“Football for a Buck: The Crazy Rise and Crazier Demise of the USFL” by Jeff Pearlman
Football (American), history, professional, management
September 11, 2018
5 of 5 stars (outstanding)
For a brief stretch in the 1980’s, there were two professional football leagues in the United States. There was the well-established National Football League (NFL), which by then was staking its claim to being the most popular league of the most popular sport in the country. But for three years, there was another league, the United States Football League (USFL) that played its games in the spring and saw wacky games and players, innovative rules such as instant replay challenges, both good and not-so-good football and one brash, bombastic owner who tried to take on the NFL and eventually lost, meaning the end of the league just three years after it started.
The history of the USFL, from the day that David Dixon’s idea for spring football was announced by the Associated Press in 1966 to the dispersing of USFL players into the NFL after the results and award from the anti-trust lawsuit were revealed, is captured in this highly entertaining, highly informative book by best selling author Jeff Pearlman. No matter what a reader wants to learn or read about regarding the USFL, they are sure to find it in this book.
Yes, that date announcing the idea of the USFL was correct. The idea of a professional spring football league was conceived by David Dixon in 1966, the league gaining that name simply because he liked the name of U.S. Steel for a company in which he held stock. The idea went into to hiding when the NFL soon thereafter awarded a team to New Orleans and merged with the American Football League. However, Dixon never let his dream completely die and in the early 1980’s, it was reborn. Thanks to a trip to the home of legendary coach George Allen and the growth of a new product called cable television, Dixon set out to sell the idea of spring football. When a group of wealthy businessmen with deep pockets and large egos all signed on, the USFL was born, complete with a schedule for 1983 with 12 teams and more importantly, a television contract.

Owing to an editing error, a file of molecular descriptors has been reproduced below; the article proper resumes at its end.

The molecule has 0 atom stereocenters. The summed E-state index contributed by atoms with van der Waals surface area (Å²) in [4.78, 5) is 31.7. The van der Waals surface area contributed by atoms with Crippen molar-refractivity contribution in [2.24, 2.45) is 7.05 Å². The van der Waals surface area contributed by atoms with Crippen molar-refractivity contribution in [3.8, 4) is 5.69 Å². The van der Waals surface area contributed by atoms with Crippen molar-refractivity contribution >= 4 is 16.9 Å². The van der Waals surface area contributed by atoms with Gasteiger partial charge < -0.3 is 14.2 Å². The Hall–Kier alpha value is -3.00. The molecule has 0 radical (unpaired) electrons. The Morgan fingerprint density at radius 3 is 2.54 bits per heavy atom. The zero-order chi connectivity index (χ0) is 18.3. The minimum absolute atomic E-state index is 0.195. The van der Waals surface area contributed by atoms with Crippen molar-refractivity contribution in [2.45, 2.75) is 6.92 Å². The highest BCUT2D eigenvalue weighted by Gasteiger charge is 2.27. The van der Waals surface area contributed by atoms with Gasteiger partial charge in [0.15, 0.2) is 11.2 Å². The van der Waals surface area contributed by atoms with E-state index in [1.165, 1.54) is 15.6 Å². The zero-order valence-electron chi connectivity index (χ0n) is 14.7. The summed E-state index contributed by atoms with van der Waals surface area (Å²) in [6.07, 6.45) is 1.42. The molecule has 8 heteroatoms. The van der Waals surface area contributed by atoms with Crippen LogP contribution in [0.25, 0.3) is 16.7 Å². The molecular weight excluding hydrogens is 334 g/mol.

The first season was considered, in the big picture, a success. The attendance and television ratings were considered reasonable for a new league. The quality of football ran from ugly to spectacular. For ugly, just watch any Washington Federals game as Pearlman regularly reminded readers just how bad this team was both on and off the field. Pearlman humorously wrote that the team “led the USFL in three unofficial categories: 1. Football players no one had ever heard of. 2. Cigarette smokers 3. Coke Addicts.” Not exactly the formula for a good team. However, for spectacular football, two good examples are the triple overtime playoff game that season between the Philadelphia Stars and the Chicago Blitz, still considered to be one of the best playoff games in football history; and the championship game the following week between the Philadelphia Stars and the Michigan Panthers, won by the Panthers on a thrilling touchdown.
However, the championship game wasn’t the biggest news for the league that season. Proving that that the league was for real and to get a “big name” player, the New Jersey Generals signed running back Herschel Walker from the University of Georgia before he was eligible to play in the NFL. The story of getting Walker to sign with the new league was very interesting, especially as the league wanted to keep everything a secret until it was official. Because of this, the scout for the Generals who did the work to get Walker to sign with New Jersey, Rick Buffington, was concerned when he received a call from the Boston Globe to inquire if it was indeed true that Walker signed with the USFL. Pearlman writes about this at his best, calling Buffington the “Herschel Walker Deep Throat.”